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Seeing into a poem

Some time ago, an essay appeared in these pages about imagism in modern poetry. The writer saw the prominence of this school of writing as a sign of our antispiritual times. He warned readers of this ''linguistic idolatry,'' a mere substitute for rhyme and true feeling. ''Using an image in poetry and creating a possibility in the reader's mind are entirely different things.'' I too can vouch for the accumulation of dead weight that marks some contemporary poetry. But it is quite another thing to brand imagism as the source of that gravelly avalanche. In fact there are few concepts of the twentieth century that have done so much to revitalize the life of literature and thought.

The modern strain of imagism was born about seventy years ago. The American poet and critic Ezra Pound and his literary circle adopted the concept as a way of reviving English poetry. Victorian verse was well on its way to a stifling extinction, overburdened as it was with massive doses of florid rhetoric, genteel sentiment, and antique convention. Pound discovered a spirit in Far Eastern poetry that he felt might work as well in our own for Japanese and Chinese poetry seemed solid and compact, full of tangible experience. Their ancient language was itself the key to this vitality, in which you could present the reader with both a picture and the verb to bring it to life - all packed inside a single written character. These were the qualities that had been drained from Western poetry: the concise and suggestive use of language; the focus on a life experience and not the ideas behind it.

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Instead of diminishing the spirit of its readers, imagist poems demanded acute attention and relied on the personal response more than ever before. The important moments in one's life need not be predigested and fully analyzed in order to be shared in a poem. Why not provide the moment itself - lead the reader into the poem's presence until the individual feels the lines of sight and insight actually drawn around him. Don't tellm the readers what to think and feel; showm them a glimpse of your world and trust that the communality of human consciousness will bridge the gap between individuals' experience.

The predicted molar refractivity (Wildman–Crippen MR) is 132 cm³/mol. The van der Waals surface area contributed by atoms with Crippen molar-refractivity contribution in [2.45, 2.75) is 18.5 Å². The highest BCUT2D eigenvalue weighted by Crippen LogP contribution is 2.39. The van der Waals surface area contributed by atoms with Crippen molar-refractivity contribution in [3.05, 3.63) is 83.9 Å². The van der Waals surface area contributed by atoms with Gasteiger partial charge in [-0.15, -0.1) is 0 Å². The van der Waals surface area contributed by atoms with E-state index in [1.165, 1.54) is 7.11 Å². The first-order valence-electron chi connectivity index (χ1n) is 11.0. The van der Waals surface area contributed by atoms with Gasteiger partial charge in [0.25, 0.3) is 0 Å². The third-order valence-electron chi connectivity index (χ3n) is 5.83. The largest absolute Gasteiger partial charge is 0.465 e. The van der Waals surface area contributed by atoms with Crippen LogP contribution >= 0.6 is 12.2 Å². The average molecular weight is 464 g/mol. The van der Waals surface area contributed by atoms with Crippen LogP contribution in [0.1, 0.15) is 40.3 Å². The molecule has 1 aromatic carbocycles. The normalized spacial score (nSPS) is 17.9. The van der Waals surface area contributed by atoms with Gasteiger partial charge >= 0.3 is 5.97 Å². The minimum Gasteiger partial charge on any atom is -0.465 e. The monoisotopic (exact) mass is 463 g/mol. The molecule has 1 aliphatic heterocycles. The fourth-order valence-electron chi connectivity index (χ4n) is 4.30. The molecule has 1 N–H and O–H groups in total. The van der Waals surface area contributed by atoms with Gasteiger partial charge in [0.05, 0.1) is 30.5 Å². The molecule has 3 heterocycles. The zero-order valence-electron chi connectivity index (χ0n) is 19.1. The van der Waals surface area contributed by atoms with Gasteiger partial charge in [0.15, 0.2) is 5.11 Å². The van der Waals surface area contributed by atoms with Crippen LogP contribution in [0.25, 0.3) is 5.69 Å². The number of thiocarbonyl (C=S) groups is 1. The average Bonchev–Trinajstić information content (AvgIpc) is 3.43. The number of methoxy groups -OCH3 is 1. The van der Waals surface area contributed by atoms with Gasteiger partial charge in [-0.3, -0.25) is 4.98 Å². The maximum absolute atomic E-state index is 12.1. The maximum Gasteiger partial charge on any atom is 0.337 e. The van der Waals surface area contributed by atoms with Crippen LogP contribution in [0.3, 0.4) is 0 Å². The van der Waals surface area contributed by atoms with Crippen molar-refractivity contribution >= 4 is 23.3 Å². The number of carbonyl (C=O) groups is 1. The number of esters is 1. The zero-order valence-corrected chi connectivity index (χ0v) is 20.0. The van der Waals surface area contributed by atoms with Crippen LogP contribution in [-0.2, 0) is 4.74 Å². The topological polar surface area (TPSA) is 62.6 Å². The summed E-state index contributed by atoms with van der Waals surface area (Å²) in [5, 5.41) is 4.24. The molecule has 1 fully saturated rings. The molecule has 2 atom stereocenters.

And what of the sheer beauty of language; does imagism abandon the delight of poetry's verbal dance? Not at all; instead of using words as the decorative embellishment of an idea, they were to become the bones and muscle to support a new form of dance with its own special grace. Of course this placed a fresh set of questions before the poet each time he or she approached the page: Which words and what tone of voice best suited this particular poem? Were the words hard or flexible, descriptive or provocative; did the sound and the texture of the words support or undermine the creation? It was no longer a case of mastering appropriate styles or conventions; the poem demanded that the writer be aware of both the experience itself and the way the moment was resounding through his or her mind and body. The wholeness of a poem, the unity of image and idea, language and form, would be realized or destroyed according to the sensitivity to that wholeness within the poet himself.